Going along to get along will not forestall the slide that is now obvious. I hope the community will change things it cannot accept and express its will to keep 9th Grade World History at LJHS.

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We must make a fuss to get what’s needed for our children from an unresponsive bureaucracy. It’s happened before and can happen again — think Coggan Pool, the formation of the La Jolla Cluster Association, parent participation in principal selection, the Farmers Market.

Dropping 9th Grade World History? History is a strong department at LJHS — an important part of the school’s identity as a classic college preparatory institution.

Much has been lost from the curriculum over time. LJHS has eliminated French, German, Japanese and American Sign Language. Only Spanish and Latin remain. The Latin instructor is shared with Muirlands.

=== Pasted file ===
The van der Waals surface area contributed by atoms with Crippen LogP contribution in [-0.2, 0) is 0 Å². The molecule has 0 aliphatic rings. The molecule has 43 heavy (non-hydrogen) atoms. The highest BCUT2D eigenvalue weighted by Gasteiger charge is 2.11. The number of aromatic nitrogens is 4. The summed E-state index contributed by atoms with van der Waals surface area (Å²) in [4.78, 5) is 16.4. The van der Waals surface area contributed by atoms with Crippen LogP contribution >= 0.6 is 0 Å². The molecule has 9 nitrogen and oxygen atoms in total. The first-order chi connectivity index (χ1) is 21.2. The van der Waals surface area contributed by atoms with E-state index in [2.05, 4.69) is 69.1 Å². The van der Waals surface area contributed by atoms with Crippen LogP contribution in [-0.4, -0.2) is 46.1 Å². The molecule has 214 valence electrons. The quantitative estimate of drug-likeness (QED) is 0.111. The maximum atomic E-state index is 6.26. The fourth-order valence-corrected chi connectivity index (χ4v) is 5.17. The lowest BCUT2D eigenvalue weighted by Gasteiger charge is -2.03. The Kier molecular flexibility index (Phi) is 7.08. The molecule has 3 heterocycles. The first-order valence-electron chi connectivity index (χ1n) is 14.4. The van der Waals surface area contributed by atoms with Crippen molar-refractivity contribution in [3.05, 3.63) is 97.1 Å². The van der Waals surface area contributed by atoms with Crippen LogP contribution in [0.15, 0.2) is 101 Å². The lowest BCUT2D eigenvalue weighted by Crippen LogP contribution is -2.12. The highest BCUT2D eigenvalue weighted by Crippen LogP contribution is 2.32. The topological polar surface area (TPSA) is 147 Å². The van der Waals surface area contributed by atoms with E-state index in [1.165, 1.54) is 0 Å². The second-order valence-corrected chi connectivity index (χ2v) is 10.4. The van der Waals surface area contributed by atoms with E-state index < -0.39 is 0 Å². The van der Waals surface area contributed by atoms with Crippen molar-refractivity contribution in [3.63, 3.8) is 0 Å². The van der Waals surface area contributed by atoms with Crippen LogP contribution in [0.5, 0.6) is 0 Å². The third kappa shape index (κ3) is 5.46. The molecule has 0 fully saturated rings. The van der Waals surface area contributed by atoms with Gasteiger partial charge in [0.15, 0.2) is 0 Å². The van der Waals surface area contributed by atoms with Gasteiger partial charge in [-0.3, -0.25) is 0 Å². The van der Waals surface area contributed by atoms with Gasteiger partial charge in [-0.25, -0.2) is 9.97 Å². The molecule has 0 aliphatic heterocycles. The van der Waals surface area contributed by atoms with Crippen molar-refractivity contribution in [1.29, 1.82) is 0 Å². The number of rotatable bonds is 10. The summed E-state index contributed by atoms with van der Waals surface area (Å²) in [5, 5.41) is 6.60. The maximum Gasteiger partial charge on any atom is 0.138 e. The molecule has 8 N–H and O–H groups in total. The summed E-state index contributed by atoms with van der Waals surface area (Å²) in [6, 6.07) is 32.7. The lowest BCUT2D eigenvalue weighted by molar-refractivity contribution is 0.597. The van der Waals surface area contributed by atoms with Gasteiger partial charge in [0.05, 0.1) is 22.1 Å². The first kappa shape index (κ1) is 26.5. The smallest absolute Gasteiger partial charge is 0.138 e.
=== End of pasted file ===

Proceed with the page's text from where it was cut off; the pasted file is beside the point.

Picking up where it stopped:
Librarians have been eliminated, but library technicians keep the doors open at Muirlands and LJHS, including at lunchtime. Foundations help with private funds, but they are a limited resource.

How could the principal decide to drop 9th Grade World History? How could LJHS Governance, teachers and parents go along with this? These are school-site decisions ... they can do better.

I would argue that keeping World History matters far more than the distracting debate over “early start times.” World History is more substantive and valuable than many other credit-generating electives remaining on the roster for next Fall.